Experts say Bashar al Assad held an election to force Syrians into submission and give his few international supporters a reason to keep backing him. Can he succeed, though?

The elections in Syria have set off a tsunami of jokes and memes on social media with critics seeing it as Bashar al Assad running against Bashar al Assad.    

Assad's loyalists organised celebrations of his so-called re-election for the third time without feeling the need to wait for the actual vote to take place on May 26. It became clear that both the loyalists and the opposition knew very well in advance that the polls will show Assad as a victor. 

“On the occasion of Syria and Bashar Al-Assad’s victory, two brothers (artists) invite you to celebrate Assad’s victory in the main elections,” reads a poster that circulated on social media. 

 “Long live Assad,” the poster concluded. 

Like his father Hafez al Assad, Bashar al Assad deployed ruthless tactics to stay in power as long as possible. While Hafez ruled Syria for 29 years, Assad completed 21 years in the position of power, although his reign is stained with the blood of thousands of Syrians who stood up against his tyranny in 2011. 

For Syria watchers, the election carried a clear message — that Assad aims to retain power, not necessarily by persuasion but by force. 

For Thomas Pierret, a senior researcher at The Institute of Research and Study on the Arab and Muslim Worlds (IREMAM), an election under Assad's rule is a "power display" and a "ritual" which is meant to force people, particularly those who live in former opposition-held areas, to come to the ballot box and "enact their own submission to the regime". 

“The main purpose of the election was not so much to target the regime supporters but those Syrians who don't support Assad but live under Assad's control,” Pierret told TRT World

Assad’s loyalists have been increasingly raising their criticism of the regime amid a hard-hitting economic crisis that pushed the country's poverty line to around 90 per cent. But his hardcore supporters remain as loyal as ever. To prove his allegiance to Assad, one commander put up a show by cutting his chest with a knife and marking the ballot paper with his blood.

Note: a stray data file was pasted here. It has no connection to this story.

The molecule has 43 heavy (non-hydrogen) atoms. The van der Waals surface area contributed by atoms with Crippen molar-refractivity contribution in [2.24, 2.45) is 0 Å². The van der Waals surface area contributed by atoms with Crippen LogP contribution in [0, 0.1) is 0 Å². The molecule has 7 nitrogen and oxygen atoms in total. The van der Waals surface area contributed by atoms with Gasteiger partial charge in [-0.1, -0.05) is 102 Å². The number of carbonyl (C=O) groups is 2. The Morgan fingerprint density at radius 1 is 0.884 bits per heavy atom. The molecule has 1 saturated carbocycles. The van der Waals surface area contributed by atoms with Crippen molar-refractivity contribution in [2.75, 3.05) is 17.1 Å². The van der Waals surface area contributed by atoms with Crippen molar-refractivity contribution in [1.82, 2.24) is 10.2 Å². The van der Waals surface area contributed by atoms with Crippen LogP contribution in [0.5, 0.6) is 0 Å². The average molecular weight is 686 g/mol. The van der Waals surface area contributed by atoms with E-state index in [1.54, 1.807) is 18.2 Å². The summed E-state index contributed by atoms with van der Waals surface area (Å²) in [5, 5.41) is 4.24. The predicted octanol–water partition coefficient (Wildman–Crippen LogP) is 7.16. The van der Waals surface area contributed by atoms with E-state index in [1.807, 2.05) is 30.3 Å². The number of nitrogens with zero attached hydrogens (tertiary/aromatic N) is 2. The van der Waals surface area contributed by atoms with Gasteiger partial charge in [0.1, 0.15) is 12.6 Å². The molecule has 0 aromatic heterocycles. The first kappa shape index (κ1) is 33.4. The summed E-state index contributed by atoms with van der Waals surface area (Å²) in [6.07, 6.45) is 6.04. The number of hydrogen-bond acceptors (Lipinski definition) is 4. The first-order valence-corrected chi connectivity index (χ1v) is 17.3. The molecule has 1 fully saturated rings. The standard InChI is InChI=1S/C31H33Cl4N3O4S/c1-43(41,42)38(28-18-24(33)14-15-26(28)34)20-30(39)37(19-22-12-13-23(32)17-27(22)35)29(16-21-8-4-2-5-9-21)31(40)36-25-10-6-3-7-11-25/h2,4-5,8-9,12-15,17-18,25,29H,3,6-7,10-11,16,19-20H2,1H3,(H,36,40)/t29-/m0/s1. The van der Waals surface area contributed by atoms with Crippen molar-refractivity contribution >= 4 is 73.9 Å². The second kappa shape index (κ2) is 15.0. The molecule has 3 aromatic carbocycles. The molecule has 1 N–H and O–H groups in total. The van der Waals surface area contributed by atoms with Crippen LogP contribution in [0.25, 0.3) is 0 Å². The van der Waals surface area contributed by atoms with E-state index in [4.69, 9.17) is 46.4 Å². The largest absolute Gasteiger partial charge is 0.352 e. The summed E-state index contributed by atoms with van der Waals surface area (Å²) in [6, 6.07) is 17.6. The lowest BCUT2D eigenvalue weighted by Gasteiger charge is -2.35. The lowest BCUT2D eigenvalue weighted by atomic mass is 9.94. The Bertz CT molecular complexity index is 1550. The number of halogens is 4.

Pierret argues that Assad is not interested in winning the hearts of the opponents either. The country’s Interior Ministry said around 1.8 million Syrians inside and outside of the country were marked “ineligible to vote.” The reports suggest there has been immense pressure on local residents in the areas formerly held by the opposition to publicly enact their submission to Assad.

“He's willing to force the people who live in these regions (into submission) because they’re still seen as enemies and as traitors to the regime,” Pierret said, adding that Assad wanted to force them to publicly display their loyalty to the regime. 

“It's very symbolic that the place selected to vote was the city of Douma, a stronghold of the opposition for many years,” he says. 

The city is famed as the birthplace of the Syrian revolution. The regime and its allies, however, later flattened the city in a bid to recapture it. They are accused of carrying out a chemical gas attack that remains one of the deadliest atrocities of the Syrian war. 

Can Assad impress the international community?

Ayman Abdel Nour, a Syrian opposition figure and a journalist, tells TRT World that with the electionAssad wants his handful of supporters, including Egypt, China, and some other Arab countries, to have some justification for supporting him amid international pressure.

“This way, these countries can say, Assad won the election, even if it was only partially fair. So why not normalise relations (with the Syrian regime), open its embassies,” Abdel Nour says. 

Ahead of the elections, European states and the US condemned the election for being “neither free nor fair.” With the excluded Syrians abroad, people in refugee camps in northeastern Syria as well as others who live in the last rebel stronghold didn’t participate in the elections, only around 25 per cent of the population was able to vote in the elections. 

Can the elections change anything in the eyes of the international community? Not many think it can.

Mazen Hassoun, a Syrian refugee, and a journalist, told TRT World that “millions of Syrians inside Syria and the refugees in other countries don’t recognize these elections and are fully aware that they are staged by Assad.” 

He’s now based in Germany, where the government didn’t allow the election process in the Syrian embassy in Berlin, calling it out for being a sham. Reminding the regime leader’s father came to power with a coup, he says, “The Syrian regime has a long history of faking and staging the presidential elections”. 

Abdel Nour says the election won’t be able to achieve what he was betting on.

“It doesn't change anything regarding the position of the UN, the international community," Abdel Nour says.   

"Today the US State Department issued a warning for their allies in the Arab region, saying that the US sanctions on Syria also apply on the allies. That's a hidden message, not to normalize relations and reopen embassies in Damascus”.